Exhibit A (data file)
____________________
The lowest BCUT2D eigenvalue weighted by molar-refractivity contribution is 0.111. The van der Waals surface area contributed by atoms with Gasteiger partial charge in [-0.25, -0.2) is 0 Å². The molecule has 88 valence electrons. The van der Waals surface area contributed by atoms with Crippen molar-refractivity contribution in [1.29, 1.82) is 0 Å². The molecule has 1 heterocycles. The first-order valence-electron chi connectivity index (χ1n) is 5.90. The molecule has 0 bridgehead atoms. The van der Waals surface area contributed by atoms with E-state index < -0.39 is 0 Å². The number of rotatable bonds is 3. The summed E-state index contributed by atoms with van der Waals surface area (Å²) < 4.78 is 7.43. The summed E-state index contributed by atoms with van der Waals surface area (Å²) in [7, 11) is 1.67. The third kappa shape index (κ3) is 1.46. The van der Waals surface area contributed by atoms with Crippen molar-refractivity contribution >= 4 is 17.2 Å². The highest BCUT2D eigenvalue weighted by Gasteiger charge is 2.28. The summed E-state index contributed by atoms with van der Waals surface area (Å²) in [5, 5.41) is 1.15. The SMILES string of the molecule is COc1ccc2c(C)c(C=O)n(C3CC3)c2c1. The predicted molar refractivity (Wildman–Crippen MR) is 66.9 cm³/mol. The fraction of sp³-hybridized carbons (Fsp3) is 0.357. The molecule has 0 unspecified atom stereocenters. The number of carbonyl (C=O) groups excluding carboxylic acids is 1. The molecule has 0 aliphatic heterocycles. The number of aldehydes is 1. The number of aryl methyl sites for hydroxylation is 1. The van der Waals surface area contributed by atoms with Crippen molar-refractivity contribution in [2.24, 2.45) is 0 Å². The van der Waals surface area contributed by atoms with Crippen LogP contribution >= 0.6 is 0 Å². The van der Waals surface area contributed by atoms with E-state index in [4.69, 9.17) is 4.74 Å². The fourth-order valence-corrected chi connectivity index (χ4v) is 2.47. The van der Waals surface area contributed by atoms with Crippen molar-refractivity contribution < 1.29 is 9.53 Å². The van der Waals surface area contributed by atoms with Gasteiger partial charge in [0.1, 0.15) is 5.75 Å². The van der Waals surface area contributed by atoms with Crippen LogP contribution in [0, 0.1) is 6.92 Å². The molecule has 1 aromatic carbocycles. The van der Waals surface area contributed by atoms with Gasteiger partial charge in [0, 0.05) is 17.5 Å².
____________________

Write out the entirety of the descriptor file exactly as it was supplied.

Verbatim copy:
The lowest BCUT2D eigenvalue weighted by molar-refractivity contribution is 0.111. The van der Waals surface area contributed by atoms with Gasteiger partial charge in [-0.25, -0.2) is 0 Å². The molecule has 88 valence electrons. The van der Waals surface area contributed by atoms with Crippen molar-refractivity contribution in [1.29, 1.82) is 0 Å². The molecule has 1 heterocycles. The first-order valence-electron chi connectivity index (χ1n) is 5.90. The molecule has 0 bridgehead atoms. The van der Waals surface area contributed by atoms with E-state index < -0.39 is 0 Å². The number of rotatable bonds is 3. The summed E-state index contributed by atoms with van der Waals surface area (Å²) < 4.78 is 7.43. The summed E-state index contributed by atoms with van der Waals surface area (Å²) in [7, 11) is 1.67. The third kappa shape index (κ3) is 1.46. The van der Waals surface area contributed by atoms with Crippen molar-refractivity contribution >= 4 is 17.2 Å². The highest BCUT2D eigenvalue weighted by Gasteiger charge is 2.28. The summed E-state index contributed by atoms with van der Waals surface area (Å²) in [5, 5.41) is 1.15. The SMILES string of the molecule is COc1ccc2c(C)c(C=O)n(C3CC3)c2c1. The predicted molar refractivity (Wildman–Crippen MR) is 66.9 cm³/mol. The fraction of sp³-hybridized carbons (Fsp3) is 0.357. The molecule has 0 unspecified atom stereocenters. The number of carbonyl (C=O) groups excluding carboxylic acids is 1. The molecule has 0 aliphatic heterocycles. The number of aldehydes is 1. The number of aryl methyl sites for hydroxylation is 1. The van der Waals surface area contributed by atoms with Crippen molar-refractivity contribution in [2.24, 2.45) is 0 Å². The van der Waals surface area contributed by atoms with Crippen LogP contribution >= 0.6 is 0 Å². The van der Waals surface area contributed by atoms with E-state index in [4.69, 9.17) is 4.74 Å². The fourth-order valence-corrected chi connectivity index (χ4v) is 2.47. The van der Waals surface area contributed by atoms with Crippen molar-refractivity contribution < 1.29 is 9.53 Å². The van der Waals surface area contributed by atoms with Gasteiger partial charge in [0.1, 0.15) is 5.75 Å². The van der Waals surface area contributed by atoms with Crippen LogP contribution in [0, 0.1) is 6.92 Å². The molecule has 1 aromatic carbocycles. The van der Waals surface area contributed by atoms with Gasteiger partial charge in [0, 0.05) is 17.5 Å².